Amazon bears brunt of gold-prospecting surge, study shows

Amazon River landscape. Stock image.

A new analysis of satellite images shows the extent of mining growth in Brazil, particularly small-scale gold prospecting in the Amazon region.

Between 1985 and 2020, the area of Brazil dedicated to mining grew more than sixfold to about half a million acres, according to a MapBiomas report. Small operations that use manually-intensive methods surged in recent years to occupy a larger area than industrial mining. 

The Amazon has borne the brunt of that growth as supposedly protected areas are exploited to feed global demand for beef, soybeans, leather and minerals. Brazil’s government is actively engaged in a campaign to open up the Amazon to development.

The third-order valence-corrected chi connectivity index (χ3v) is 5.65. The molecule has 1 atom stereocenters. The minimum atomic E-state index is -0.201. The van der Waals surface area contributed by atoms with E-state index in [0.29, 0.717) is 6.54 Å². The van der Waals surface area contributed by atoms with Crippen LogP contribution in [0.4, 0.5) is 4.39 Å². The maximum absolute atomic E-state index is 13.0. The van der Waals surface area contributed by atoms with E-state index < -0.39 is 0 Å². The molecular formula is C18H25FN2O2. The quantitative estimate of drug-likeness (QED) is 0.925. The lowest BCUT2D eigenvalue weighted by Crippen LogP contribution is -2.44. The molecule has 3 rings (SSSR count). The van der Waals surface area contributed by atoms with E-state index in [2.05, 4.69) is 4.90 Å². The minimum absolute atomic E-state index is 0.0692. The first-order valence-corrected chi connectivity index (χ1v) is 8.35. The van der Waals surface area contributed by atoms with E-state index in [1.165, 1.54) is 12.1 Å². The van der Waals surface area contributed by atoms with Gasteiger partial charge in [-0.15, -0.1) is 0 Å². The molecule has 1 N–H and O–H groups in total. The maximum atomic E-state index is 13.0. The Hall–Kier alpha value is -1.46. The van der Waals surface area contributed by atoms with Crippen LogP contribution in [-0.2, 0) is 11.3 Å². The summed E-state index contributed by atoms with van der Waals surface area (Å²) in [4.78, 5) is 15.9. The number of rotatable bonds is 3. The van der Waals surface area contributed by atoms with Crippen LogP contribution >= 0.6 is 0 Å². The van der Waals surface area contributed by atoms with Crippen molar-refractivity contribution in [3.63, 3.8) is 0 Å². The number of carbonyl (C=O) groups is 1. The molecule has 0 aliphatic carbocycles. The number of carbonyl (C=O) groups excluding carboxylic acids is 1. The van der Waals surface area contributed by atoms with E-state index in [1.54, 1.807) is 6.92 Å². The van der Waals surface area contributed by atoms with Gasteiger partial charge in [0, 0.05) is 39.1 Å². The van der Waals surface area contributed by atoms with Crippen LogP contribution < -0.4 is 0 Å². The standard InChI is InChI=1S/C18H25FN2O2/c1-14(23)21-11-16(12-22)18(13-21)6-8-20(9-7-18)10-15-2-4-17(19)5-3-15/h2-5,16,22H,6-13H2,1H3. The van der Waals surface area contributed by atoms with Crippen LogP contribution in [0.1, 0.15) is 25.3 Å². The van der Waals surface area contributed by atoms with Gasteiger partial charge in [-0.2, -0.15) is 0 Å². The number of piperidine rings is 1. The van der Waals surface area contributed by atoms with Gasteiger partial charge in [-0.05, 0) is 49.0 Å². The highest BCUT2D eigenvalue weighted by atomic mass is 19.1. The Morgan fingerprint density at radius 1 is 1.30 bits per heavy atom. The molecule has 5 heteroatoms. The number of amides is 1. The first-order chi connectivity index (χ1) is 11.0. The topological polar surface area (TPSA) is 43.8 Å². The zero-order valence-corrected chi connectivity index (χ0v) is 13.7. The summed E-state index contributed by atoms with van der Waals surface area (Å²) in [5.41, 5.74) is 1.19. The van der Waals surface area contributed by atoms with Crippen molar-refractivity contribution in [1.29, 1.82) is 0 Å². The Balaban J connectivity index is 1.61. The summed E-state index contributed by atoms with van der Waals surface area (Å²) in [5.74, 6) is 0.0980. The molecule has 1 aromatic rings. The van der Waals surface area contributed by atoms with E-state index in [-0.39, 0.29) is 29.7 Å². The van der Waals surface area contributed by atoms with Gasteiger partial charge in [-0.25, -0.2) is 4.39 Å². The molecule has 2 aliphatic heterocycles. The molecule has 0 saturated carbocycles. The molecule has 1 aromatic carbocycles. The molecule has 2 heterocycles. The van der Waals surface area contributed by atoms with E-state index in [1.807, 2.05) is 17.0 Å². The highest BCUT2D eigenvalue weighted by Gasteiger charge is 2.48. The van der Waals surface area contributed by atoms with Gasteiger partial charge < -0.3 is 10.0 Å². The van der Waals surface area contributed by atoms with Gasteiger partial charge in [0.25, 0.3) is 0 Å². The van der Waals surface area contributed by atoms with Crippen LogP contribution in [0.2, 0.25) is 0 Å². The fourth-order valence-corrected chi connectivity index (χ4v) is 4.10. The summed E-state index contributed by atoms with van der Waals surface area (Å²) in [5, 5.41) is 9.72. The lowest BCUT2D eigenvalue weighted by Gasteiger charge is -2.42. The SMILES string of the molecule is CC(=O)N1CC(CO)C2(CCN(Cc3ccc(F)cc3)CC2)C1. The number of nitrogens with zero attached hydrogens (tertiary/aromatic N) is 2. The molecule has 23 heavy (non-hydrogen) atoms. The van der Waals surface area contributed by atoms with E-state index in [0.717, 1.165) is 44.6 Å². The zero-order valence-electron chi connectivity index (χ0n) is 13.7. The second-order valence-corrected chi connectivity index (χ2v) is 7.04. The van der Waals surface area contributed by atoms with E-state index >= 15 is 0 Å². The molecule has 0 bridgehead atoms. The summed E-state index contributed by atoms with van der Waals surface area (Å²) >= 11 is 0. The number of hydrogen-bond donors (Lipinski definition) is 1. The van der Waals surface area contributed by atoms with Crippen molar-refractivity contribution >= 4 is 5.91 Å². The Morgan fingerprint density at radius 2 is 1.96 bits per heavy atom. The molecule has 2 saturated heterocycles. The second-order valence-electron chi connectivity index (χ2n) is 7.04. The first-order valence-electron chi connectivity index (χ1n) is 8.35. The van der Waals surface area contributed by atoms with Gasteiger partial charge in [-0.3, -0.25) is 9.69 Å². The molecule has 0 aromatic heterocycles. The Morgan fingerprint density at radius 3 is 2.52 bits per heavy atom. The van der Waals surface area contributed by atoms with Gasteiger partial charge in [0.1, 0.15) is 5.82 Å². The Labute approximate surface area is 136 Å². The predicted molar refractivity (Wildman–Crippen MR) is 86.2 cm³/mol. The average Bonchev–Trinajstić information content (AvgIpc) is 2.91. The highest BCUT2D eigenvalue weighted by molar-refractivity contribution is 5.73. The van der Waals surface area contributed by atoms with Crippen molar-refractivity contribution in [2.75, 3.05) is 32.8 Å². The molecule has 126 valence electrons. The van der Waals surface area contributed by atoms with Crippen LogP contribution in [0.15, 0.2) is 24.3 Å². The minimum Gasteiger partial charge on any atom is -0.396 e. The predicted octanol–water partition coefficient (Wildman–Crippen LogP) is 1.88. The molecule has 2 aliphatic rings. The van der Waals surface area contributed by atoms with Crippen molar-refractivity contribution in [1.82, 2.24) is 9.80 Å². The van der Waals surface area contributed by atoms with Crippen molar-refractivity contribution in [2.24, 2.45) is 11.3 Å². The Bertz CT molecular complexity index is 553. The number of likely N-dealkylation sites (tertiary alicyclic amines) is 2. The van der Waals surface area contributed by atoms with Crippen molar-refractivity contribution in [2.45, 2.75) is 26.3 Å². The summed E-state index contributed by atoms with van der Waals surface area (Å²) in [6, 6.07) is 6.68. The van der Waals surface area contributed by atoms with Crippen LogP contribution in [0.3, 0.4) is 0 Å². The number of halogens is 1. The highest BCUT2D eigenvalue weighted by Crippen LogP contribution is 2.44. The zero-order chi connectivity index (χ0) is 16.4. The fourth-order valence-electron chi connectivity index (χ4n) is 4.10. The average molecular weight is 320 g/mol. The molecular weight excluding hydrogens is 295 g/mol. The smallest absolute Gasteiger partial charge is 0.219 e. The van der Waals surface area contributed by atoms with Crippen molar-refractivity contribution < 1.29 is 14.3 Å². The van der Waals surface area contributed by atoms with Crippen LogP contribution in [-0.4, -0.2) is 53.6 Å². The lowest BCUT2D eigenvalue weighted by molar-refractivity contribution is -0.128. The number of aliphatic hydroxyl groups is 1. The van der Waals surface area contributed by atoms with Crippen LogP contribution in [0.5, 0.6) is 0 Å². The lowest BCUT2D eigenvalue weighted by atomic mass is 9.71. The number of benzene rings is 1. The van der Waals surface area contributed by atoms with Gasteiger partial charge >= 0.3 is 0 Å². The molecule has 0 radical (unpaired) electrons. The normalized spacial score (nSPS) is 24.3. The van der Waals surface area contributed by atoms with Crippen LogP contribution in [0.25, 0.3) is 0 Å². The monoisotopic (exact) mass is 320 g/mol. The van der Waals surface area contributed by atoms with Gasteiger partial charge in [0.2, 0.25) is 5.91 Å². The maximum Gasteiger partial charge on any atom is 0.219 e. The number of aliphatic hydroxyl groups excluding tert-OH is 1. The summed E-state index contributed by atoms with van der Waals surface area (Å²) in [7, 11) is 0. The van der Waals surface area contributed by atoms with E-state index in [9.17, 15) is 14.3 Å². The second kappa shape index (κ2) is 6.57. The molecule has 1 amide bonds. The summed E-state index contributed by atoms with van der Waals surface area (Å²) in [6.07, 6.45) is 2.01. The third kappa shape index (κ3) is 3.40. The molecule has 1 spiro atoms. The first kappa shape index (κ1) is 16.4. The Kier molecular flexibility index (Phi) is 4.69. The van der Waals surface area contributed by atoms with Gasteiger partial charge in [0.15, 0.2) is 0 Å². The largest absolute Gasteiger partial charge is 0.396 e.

The biome accounts for 72.5% of Brazil’s total mining area and 93.7% of small-scale and informal mining, known in Brazil as garimpo. Half of garimpo mining is in conservation or indigenous lands, the study shows. 

Illegal prospecting has been increasing lately and now accounts for half of artisanal activity, federal prosecutor Gustavo Kenner Alcantara told a conference on Monday.

(By Mariana Durao)

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